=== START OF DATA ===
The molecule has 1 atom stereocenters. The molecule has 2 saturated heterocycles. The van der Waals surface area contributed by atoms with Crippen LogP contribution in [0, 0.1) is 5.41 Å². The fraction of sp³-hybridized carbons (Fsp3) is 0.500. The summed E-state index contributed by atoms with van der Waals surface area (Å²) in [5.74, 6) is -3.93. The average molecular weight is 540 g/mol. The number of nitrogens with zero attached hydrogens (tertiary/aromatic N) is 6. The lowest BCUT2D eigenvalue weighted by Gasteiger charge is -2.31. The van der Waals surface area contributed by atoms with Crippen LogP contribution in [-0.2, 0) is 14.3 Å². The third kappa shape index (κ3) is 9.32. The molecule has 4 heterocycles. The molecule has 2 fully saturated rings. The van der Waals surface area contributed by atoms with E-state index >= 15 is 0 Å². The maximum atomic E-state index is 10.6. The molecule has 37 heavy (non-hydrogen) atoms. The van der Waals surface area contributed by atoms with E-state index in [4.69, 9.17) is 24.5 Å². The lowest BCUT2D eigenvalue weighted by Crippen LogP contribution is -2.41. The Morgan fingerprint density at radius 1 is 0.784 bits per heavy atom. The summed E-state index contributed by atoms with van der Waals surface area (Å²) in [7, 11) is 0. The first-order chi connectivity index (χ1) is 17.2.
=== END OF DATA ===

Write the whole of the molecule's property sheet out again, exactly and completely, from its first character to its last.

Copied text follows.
The molecule has 1 atom stereocenters. The molecule has 2 saturated heterocycles. The van der Waals surface area contributed by atoms with Crippen LogP contribution in [0, 0.1) is 5.41 Å². The fraction of sp³-hybridized carbons (Fsp3) is 0.500. The summed E-state index contributed by atoms with van der Waals surface area (Å²) in [5.74, 6) is -3.93. The average molecular weight is 540 g/mol. The number of nitrogens with zero attached hydrogens (tertiary/aromatic N) is 6. The lowest BCUT2D eigenvalue weighted by Gasteiger charge is -2.31. The van der Waals surface area contributed by atoms with Crippen LogP contribution in [-0.2, 0) is 14.3 Å². The third kappa shape index (κ3) is 9.32. The molecule has 4 heterocycles. The molecule has 2 fully saturated rings. The van der Waals surface area contributed by atoms with E-state index >= 15 is 0 Å². The maximum atomic E-state index is 10.6. The molecule has 37 heavy (non-hydrogen) atoms. The van der Waals surface area contributed by atoms with E-state index in [4.69, 9.17) is 24.5 Å². The lowest BCUT2D eigenvalue weighted by Crippen LogP contribution is -2.41. The Morgan fingerprint density at radius 1 is 0.784 bits per heavy atom. The summed E-state index contributed by atoms with van der Waals surface area (Å²) in [7, 11) is 0. The first-order chi connectivity index (χ1) is 17.2.